Hugh Hambleton, Spy: Thirty Years with the KGB

A gripping true story of espionage and betrayal through the height of the Cold War. Perfect for readers of Ben MacIntyre, Andrew Lownie and David E. Hoffman.

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About the Book

Professor, friend, Soviet spy; who was the real Hugh Hambleton?

He was a well-respected economist who had studied and worked at some of the most prestigious universities in the world, as well as NATO and the Canadian International Development Agency.

Yet, in December 1982, he was charged by a British court of spying for the KGB and sentenced to ten years in jail.

Over the course of thirty years Hambleton had deceived his friends and colleagues as he passed photographs of thousands of classified items to the Soviet Union.

The sheer volume, variety and sensitivity of much of the material he sent would give experienced Soviet intelligence officers a comprehensive picture of NATO, the West and all its weaknesses and strengths for years to come.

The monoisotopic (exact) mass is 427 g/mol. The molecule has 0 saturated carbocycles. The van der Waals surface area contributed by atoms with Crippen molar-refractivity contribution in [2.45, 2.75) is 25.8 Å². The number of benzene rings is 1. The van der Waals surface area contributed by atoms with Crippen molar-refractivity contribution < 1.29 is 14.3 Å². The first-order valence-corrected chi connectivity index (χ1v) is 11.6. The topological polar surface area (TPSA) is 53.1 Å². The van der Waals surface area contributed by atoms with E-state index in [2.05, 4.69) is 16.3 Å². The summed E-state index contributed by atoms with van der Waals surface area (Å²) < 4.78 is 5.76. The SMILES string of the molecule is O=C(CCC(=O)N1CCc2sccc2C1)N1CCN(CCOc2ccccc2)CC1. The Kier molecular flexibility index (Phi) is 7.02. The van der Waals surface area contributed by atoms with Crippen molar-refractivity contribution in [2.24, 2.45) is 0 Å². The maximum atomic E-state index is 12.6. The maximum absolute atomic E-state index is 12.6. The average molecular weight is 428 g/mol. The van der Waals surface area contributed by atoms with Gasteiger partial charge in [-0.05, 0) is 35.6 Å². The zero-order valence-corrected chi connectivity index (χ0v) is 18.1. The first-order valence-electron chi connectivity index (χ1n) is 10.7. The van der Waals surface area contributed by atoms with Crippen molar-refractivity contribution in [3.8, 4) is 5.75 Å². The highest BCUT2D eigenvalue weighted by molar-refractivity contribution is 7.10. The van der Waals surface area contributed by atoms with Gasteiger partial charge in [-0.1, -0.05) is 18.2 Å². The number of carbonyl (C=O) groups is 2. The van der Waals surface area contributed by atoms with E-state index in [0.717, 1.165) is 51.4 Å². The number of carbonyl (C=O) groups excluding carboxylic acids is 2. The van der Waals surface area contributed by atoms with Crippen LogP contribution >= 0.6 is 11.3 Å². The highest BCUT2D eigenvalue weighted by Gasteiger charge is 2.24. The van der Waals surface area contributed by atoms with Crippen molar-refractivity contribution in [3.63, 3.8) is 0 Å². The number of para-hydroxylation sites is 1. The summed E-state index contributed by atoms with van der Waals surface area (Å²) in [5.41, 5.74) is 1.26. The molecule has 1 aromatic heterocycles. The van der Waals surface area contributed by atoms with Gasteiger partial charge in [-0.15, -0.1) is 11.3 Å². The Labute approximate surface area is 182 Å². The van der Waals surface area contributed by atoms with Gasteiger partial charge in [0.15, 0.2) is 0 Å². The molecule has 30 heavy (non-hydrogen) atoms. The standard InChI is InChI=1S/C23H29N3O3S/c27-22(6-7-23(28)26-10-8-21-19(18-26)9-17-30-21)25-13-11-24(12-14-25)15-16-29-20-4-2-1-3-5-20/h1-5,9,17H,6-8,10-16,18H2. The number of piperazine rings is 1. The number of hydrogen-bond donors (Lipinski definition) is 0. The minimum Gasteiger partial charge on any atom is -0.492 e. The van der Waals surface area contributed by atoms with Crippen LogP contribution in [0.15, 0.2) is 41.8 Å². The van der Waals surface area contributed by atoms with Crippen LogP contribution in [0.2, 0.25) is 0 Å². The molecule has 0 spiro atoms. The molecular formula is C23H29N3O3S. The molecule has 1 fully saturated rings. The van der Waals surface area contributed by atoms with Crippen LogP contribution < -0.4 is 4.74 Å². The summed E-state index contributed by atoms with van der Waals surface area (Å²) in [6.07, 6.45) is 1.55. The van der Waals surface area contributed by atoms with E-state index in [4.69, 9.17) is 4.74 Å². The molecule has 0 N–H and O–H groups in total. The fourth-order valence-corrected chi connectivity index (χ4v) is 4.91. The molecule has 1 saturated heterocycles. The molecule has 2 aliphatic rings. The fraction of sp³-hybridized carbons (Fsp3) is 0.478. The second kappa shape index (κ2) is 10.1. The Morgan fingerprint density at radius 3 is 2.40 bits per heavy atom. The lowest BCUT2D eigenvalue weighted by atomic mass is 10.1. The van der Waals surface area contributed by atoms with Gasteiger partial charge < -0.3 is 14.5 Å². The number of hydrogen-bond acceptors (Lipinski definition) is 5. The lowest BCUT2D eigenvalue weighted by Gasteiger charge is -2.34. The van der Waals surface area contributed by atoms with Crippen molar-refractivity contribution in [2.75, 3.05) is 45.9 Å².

Why had Hambleton done this? And how had he been recruited by the KGB to betray his country?

As a childhood friend, Leo Heaps knew Hugh Hambleton long before he became entangled in espionage. Drawing from court transcripts, interviews with key players, and exclusive discussions with Hugh Hambleton in prison, Leo Heaps uncovers the double-life of his former friend, from his first contact with Soviet agents to his trial and incarceration.

Hugh Hambleton, Spy is a remarkable book that exposes the story of how a lonely economist became one of the most wanted spies of the Cold War, pursued by Mossad, MI5 and the CIA.

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